that makes the role of the contemporary violin maker all the

more important.

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Great violins

--respond instantly. Each note starts quickly and cleanly, without any initial noise at all (not even an icy harshness), with almost an initial pop. In quick passages each note stands out individually, not smeared into the others, even in slurred passages. It's difficult or nearly impossible to make a bad attack--what you hear in the audience is an unusual cleanliness to the beginning of each note and separation from the previous one (which stops sounding instantly without lingering into the next note), and that's something that's particularly easy for a listener to catch, once you tune your ear to it. It's also a major contributor to higher playing quality in a player, since he doesn't have to spend energy making sure all his attacks are just right to compensate for the violin's own lack of good temper. When I was selling violins on a daily basis players would use the same several pieces for testing, and I grew accustomed to internally cringing in anticipation of several specific notes in each piece that seemed universally difficult to execute cleanly and beautifully. Not a problem for a great violin, though, which would sail through those notes perfectly. [One of the problems with listening tests is that a good player will automatically compensate for those notes, which are the same ones every time, and you'll never know how bad a violin really is--that's why someone like Kreisler could play on anything and make it sound great.]

--lack dissonance. Every note is clear and clean, internally (the harmonics) in tune and smooth, without anything dirty or extraneous. That's also something listeners can pick up, though it's harder--it's a little like hearing an in-tune piano vs an out-of-tune one (where one of each of the three strings that make a note is slightly out), but much less obvious.

--have presence. This is the hardest thing to hear. It expresses itself in the violin "appearing" to the ear to take up a lot of stage territory, and it can be slightly difficult to pinpoint the exact location of the violin. A side component of this is a particularly enveloping beauty of tone that's very subtle and difficult to characterize. I have heard a lot of nice violins, but I have *never* heard a violin that wasn't Cremonese that did this last thing, and this is also the most difficult aspect to hear.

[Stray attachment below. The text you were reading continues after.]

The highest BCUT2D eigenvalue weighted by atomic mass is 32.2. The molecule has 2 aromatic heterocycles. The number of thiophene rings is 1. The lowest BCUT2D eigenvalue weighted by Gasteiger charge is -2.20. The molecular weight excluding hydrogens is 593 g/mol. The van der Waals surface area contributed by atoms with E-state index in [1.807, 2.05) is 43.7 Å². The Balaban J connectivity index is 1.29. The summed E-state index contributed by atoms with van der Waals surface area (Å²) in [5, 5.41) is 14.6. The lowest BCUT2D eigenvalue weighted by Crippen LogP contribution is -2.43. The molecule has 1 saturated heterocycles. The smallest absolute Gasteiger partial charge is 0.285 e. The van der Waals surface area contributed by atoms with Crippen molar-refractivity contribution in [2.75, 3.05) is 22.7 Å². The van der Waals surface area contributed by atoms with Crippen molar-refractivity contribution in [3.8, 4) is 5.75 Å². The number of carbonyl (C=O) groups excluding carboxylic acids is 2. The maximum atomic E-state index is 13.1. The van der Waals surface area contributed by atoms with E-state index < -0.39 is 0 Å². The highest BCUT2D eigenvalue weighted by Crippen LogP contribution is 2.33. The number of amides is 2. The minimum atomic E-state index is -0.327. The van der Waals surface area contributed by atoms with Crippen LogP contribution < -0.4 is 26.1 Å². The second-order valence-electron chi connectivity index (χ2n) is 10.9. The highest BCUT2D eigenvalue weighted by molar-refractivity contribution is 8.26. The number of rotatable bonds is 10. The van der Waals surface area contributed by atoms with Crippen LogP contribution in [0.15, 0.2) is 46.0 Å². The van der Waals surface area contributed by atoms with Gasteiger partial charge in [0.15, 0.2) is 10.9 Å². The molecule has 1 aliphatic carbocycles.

--can be heard. This is not ear-painful volume, which may or may not carry; it's genuine carrying power: the ability to stand out against a number of other instruments. Generally raw, dissonant, or bright violins may appear to have more volume, but against other instruments, tonal purity and higher output in a particular small band of harmonics around 2500hz wins, even though the violin may see inadequate or even veiled on its own.

I don't much like listening to recordings of violins for the purpose of listening to the violin itself. I rarely get an impression from a recording that's even vaguely similar to the real thing.

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quote:


Originally posted by:
Salieri

quote:


Originally posted by:
Michael Darnton
...The first

tihng you have to do, in my opinion, is make a violin as good as a

normal great violin. Then you have to make it better...

I would assume that, in making this statement, that you don't think

that you have made a violin as "good" as a Cremonese masterpiece.

But, just for the sake of argument, if you did happen to make a

violin that actually matched or even exceeded a Stradivari, how

would you know that you had done so?


I'm pretty sure it would be really apparent to me, IF I had a good Strad there at the moment for comparison. Alone, no. I've felt I've done a pretty nice thing once in a while, but a side-by-side comparison with the real thing is always an abrupt and painful reality check. It's easy to believe you're great if you have no fixed reality to compare with. :-) It's easy to think you're the smartest person in the room when you're the only person in the room.

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quote: